Tag Archives: Ebola

Statement by Research!America president and CEO Mary Woolley on President Obama’s State of the Union Speech

In his State of the Union address, President Obama highlighted the important role of research and innovation in growing a more prosperous and healthier nation. We’re excited about the launch of the Precision Medicine Initiative, which comes at a time when the challenge of conquering disease – all along the research spectrum, from discovery to translation to innovation and application – has never been more within our grasp. The inspiring story of William Elder, Jr. a medical school student and cystic fibrosis survivor, shows that science can deliver breakthroughs for patients with cystic fibrosis, cancer, Alzheimer’s and other diseases. The remarkable ability of our nation’s researchers to advance precision medicine to hone targeted treatments to improve individual patient outcomes is a compelling example of what can be accomplished with federal support. We’re getting closer and closer to achieving treatments that save time, save money and save lives because they are right the first time.

We can’t afford to ease up on our commitment to research, to assure we can put a whole range of diseases in the history books. A further reason, noted by the President, is that we need robust funding and policies to ensure we’re not behind the eight ball addressing domestic or global outbreaks like Ebola. Current funding levels for federal health agencies put researchers at an extreme disadvantage in pursuing studies that have the potential to cure disease and improve quality of life, and tax policies have stymied the development of new drugs. Policymakers must pivot from short-sighted thinking to formulating a long-term strategy that will bring new treatments across the finish line and spur growth in quality jobs. We think it’s past time to adopt a national strategy that will assure the U.S. retains its world leadership in science and innovation. A new Blue Ribbon Commission established by Congress to explore how science is perceived by the public will help stimulate a meaningful conversation with Americans about the societal and economic benefits of science. Continue reading →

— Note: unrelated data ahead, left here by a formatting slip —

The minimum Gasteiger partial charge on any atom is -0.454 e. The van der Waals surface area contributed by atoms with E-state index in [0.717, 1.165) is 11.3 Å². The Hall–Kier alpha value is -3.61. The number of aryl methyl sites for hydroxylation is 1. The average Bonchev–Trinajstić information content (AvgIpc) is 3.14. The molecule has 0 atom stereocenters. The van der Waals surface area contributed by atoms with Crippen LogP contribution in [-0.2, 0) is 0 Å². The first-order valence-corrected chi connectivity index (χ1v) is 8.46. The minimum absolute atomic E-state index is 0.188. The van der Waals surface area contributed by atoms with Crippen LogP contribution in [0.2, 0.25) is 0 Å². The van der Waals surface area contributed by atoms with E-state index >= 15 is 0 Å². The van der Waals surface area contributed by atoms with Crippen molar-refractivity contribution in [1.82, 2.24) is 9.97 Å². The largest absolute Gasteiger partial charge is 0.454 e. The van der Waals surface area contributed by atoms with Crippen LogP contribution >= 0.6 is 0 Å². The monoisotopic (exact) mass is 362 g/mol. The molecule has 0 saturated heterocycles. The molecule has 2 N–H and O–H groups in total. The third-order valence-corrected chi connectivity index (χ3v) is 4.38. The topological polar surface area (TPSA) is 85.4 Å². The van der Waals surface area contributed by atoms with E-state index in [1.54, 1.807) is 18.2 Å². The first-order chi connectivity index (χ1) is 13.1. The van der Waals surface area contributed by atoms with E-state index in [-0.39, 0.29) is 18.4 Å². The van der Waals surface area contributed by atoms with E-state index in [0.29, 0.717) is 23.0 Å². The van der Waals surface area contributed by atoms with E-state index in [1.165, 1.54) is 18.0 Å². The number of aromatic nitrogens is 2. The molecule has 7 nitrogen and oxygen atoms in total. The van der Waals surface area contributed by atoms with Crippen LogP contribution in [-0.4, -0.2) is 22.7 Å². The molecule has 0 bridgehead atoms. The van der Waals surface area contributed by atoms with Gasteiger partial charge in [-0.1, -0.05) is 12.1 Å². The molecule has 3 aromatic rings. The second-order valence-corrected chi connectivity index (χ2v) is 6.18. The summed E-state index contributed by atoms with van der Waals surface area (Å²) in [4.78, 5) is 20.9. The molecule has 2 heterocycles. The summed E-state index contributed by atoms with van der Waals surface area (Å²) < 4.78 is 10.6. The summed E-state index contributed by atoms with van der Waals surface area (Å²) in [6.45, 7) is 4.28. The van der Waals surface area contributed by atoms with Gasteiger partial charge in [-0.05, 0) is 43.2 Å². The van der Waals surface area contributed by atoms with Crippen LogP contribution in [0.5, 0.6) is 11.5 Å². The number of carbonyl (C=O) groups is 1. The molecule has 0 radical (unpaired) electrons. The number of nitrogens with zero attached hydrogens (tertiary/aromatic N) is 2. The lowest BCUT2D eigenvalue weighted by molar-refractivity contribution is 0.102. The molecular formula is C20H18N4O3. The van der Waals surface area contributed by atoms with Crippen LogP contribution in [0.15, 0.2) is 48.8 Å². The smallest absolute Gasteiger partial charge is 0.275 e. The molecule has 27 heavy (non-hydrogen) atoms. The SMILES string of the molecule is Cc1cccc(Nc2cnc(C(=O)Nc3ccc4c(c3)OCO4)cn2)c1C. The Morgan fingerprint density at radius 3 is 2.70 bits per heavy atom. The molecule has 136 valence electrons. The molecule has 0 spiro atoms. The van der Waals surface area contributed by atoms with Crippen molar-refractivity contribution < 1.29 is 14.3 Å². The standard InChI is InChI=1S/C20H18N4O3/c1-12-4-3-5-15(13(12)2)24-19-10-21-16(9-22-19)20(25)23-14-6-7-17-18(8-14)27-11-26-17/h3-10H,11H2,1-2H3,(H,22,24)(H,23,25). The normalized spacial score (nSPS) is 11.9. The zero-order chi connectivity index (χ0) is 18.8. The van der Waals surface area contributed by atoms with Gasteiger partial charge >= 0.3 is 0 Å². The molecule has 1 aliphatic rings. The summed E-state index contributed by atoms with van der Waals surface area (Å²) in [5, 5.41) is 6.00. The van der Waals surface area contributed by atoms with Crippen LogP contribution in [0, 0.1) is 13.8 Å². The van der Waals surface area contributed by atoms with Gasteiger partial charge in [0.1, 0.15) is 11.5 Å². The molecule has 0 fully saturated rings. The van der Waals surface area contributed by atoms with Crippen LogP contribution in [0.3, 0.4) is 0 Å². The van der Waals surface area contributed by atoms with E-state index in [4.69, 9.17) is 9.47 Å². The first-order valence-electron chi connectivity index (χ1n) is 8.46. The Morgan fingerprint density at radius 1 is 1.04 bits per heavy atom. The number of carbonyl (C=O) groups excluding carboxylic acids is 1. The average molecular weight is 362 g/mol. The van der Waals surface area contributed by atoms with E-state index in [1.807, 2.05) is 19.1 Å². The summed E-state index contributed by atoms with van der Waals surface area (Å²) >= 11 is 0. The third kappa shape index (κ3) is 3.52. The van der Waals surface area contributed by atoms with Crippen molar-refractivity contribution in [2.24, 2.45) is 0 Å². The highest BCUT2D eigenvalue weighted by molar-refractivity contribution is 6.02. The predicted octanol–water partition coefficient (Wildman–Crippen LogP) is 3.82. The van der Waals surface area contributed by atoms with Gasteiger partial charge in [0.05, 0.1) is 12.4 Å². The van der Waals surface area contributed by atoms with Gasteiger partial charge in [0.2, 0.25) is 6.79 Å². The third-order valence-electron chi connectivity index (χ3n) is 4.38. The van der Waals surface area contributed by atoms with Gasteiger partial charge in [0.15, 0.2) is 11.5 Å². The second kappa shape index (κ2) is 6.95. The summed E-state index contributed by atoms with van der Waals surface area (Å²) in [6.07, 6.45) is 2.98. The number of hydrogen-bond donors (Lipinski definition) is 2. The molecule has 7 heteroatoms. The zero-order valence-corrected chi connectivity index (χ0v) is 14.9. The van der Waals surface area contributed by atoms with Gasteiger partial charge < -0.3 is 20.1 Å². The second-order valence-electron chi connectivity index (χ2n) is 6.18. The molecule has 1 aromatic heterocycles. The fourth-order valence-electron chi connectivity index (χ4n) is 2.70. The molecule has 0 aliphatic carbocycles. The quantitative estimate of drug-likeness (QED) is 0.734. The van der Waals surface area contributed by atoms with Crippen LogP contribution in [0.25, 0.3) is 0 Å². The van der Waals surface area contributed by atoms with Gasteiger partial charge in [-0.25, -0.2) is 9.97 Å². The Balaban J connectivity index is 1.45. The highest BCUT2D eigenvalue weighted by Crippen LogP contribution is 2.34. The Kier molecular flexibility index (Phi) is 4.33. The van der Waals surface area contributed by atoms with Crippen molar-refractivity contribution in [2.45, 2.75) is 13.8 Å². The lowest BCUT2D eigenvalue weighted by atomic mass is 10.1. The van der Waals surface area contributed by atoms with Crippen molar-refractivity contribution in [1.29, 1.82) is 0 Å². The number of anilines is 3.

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Statement by Research!America President and CEO Mary Woolley on the Confirmation of U.S. Surgeon General Vivek Murthy

We applaud the confirmation of Dr. Vivek Murthy as U.S. surgeon general, a visionary thinker who is well-equipped to assume the role of America’s doctor. Throughout his career he has demonstrated a strong commitment to improving public health and unwillingness to accept the status quo: invaluable traits for such challenges as combating Ebola, the obesity epidemic, tobacco-related disease and other complex health issues that confront our nation. His determination to hit the ground running to address health disparities and reduce the stigma of mental health, with a clear understanding of the role of science and innovation in improving health outcomes, is also critically important to advancing public health. We look forward to working with Dr. Murthy to alleviate health threats that impact the health and well-being of all Americans.

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Statement by Research!America president and CEO Mary Woolley on the New Chair of the House Labor-HHS-Education Subcommittee